By Anonymous - 18/8/2020 20:08

Alexa, play "I don't want to talk about it" by Rod Stewart

Today, my man believes he could never be the cause of a breakup. His strategy for eternal love? Try not to feel anything, and if you do, do NOT show it or talk about it. Just completely refuse to engage with your partner in any meaningful way. No fighting equals happiness. Right. FML
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By  Jason McGinnis  |  5

There is a reason men never cry sweetheart. Because when we do nobody cares and it makes life worse. The only flaw with his plan is he is not supposed to tell you about it.

If you want him to open up readjust your attitude and do not take him opening up as an opportunity to "fix" his mindset / your issues. Be a safe place for his emotional vulnerability and he will be very loyal in the end.

By  Bogrbon  |  20

While stonewalling on the part of a man in a (heterosexual) relationship is one of the strongest indicator that a relationship will fail, it's usually not the first step. Most failed relationships are partly the fault of both individuals. If it was like this from the beginning of the relationship, hopefully you realized quickly and got out.

If, however, it's something that occurred over time, it's likely the result of other unhealthy behaviors. The commonly cited ones are criticism, contempt, defensiveness and stonewalling. If you've been constantly criticizing and nagging him, or demeaning and criticizing his ideas, or getting angry and defensive every time he suggests something you don't agree with, it's natural for him to shut down and avoid anything to try and minimize conflict. In that case, it's both of your negative cycles of communication that has lead to the failed relationship.

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  Bogrbon  |  20

I don't automatically assume that, though I also don't discount the possibility. As to why? I've seen elements of this same cycle in my own relationship to a small extent, and seen it in many other relationships. A woman (or man - I've seen it both ways) is perpetually critical, and nothing their spouse does is ever right. They want to "help" their so are always correcting and criticizing them. They give their SO the impression that they're an idiot if they don't agree with the criticisms, and explode into anger if confronted about it. As a result the spouse just shuts down and tries to avoid any conflict. Net result: relationship is sunk.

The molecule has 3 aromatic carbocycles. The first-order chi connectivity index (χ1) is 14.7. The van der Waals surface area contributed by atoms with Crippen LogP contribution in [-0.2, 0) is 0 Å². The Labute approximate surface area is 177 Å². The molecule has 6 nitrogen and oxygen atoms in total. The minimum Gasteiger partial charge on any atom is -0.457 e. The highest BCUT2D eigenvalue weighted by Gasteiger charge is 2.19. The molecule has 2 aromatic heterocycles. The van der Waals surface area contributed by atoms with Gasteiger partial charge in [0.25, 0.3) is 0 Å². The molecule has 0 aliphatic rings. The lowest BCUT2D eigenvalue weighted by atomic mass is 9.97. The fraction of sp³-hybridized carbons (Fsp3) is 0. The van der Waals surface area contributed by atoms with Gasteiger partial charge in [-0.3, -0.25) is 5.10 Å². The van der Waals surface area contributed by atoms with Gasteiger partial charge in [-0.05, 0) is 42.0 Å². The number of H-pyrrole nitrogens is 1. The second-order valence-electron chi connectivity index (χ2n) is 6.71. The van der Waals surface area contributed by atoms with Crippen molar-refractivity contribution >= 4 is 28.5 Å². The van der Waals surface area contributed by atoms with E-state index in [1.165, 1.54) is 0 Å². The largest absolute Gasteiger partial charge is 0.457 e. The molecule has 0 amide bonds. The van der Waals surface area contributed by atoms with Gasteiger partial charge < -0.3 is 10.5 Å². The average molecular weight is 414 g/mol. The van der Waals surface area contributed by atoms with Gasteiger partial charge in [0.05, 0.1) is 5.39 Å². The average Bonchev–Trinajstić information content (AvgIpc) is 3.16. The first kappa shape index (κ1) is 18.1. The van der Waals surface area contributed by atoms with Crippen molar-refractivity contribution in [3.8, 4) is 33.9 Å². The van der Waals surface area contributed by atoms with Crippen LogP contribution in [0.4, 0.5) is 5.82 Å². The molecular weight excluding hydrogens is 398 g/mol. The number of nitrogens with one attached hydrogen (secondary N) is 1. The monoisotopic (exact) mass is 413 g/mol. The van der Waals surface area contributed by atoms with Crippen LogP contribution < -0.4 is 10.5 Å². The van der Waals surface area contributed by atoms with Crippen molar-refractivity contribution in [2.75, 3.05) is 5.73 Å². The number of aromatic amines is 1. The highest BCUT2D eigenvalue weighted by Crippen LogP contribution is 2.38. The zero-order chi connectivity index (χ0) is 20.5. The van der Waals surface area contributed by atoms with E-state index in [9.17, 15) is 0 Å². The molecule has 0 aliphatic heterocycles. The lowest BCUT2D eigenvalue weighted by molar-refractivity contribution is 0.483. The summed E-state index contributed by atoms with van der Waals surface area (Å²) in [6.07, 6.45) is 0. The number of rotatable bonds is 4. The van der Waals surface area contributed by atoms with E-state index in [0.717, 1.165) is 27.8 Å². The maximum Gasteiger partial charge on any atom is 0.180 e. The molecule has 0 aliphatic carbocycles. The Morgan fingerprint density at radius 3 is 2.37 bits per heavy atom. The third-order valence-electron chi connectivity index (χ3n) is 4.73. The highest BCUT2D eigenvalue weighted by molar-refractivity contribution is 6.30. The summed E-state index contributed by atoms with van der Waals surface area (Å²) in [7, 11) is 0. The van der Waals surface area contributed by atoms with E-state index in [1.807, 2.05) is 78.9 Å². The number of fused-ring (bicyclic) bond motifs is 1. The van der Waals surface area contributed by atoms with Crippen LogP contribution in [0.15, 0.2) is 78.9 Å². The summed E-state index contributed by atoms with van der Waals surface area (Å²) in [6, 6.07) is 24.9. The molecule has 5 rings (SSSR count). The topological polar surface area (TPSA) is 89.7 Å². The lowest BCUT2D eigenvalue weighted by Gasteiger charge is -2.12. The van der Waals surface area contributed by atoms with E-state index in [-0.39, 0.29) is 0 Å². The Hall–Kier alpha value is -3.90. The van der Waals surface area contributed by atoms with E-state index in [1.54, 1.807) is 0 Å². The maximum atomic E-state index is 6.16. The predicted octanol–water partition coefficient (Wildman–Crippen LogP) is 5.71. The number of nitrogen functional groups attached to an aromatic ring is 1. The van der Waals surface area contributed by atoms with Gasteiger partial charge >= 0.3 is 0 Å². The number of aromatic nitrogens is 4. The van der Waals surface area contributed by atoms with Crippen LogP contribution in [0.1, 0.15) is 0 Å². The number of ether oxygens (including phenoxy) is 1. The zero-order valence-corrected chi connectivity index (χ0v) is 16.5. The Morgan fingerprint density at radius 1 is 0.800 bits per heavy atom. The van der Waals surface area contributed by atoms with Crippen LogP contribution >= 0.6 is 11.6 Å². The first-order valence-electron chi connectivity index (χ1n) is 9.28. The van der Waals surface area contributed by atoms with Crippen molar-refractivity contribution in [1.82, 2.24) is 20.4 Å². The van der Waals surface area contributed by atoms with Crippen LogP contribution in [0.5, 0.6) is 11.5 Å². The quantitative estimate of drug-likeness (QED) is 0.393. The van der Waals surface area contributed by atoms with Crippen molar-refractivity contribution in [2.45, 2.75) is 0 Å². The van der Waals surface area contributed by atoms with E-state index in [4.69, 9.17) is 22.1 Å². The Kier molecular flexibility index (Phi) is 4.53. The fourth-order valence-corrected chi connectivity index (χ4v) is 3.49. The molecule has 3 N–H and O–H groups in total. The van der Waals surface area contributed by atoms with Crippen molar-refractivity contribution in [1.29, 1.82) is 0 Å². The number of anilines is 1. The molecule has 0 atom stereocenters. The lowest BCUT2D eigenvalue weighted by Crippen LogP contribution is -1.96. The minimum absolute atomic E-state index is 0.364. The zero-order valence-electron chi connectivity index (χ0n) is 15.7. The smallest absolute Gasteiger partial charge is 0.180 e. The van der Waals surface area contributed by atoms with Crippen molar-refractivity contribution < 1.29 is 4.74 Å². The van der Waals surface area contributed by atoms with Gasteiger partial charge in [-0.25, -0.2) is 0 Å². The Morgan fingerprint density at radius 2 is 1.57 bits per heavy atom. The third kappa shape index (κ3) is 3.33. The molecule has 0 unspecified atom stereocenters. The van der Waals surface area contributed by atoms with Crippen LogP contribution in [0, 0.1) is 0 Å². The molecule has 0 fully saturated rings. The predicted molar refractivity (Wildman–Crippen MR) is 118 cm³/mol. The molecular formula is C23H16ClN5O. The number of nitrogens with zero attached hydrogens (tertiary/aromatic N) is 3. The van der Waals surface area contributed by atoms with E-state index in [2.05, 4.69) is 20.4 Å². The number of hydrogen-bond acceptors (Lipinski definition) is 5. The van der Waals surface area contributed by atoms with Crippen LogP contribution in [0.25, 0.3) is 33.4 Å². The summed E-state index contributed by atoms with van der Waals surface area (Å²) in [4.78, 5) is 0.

Her "man" obviously learned this avoidant behavior somewhere. It could have been growing up with a toxic family dynamic, or from a past relationship. If it's nothing new, she would hopefully recognize it early and get out before getting very attached. (As mentioned before).

If it's something that's grown as part of their relationship though, OP needs to take a good look at what are the dynamics that have caused the issues. The relationship at this point is probably fucked, but at least she can learn for future relationships.

By  Charlie Given  |  23

His behaviors could be the results of being raised in a toxic masculinity environment.(that's the don't cry ever,be a man ,suck it up kind of environment) that a lot of men end up being raised in which makes it very hard to impossible for them to communicate their feelings, wants and needs. if you love him seek couples therapy so that you can both learn how to communicate. and try to be patient with him many men are raised to believe that if they let their feelings out they will be ostracized, alienated by other men or will be told they have anger issues by women. when all they're trying to do is express what they're feeling because many men have not learned what their feelings are because they were always told to suppress them. this doesn't have to do with their maturity it has to do with their understanding of their own emotions.

By  Chazzster  |  20

OP - I realize you want and need more emotional engagement. But this is not the worse case scenario. He could be a violent abuser (either verbally or physically). Try to have some appreciation of the fact that this is not as bad as that. Also try to understand that many men are raised to suppress demonstrations of emotions as that is perceived as a weakness by many in man-world. If you want a partner who is just like you, you are going to be disappointed.

I personally think that if the two of you are willing to work on the relationship it can be improved. But don’t be surprised if your partner expects some improvement and accommodations from you too - that’s only fair. And your partner will always have the personality he has, but he may learn to be more expressive if he is comfortable in the relationship.

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  Hangryko  |  17

Being consistently distant in all aspects towards your partner such as OP's is doing is emotional abuse. It's possible he may not be aware of the toll this is taking on OP, who I hope is communicating this to him. He must go to therapy to further understand that how he's choosing to deal with his issues isn't healthy for himself and OP.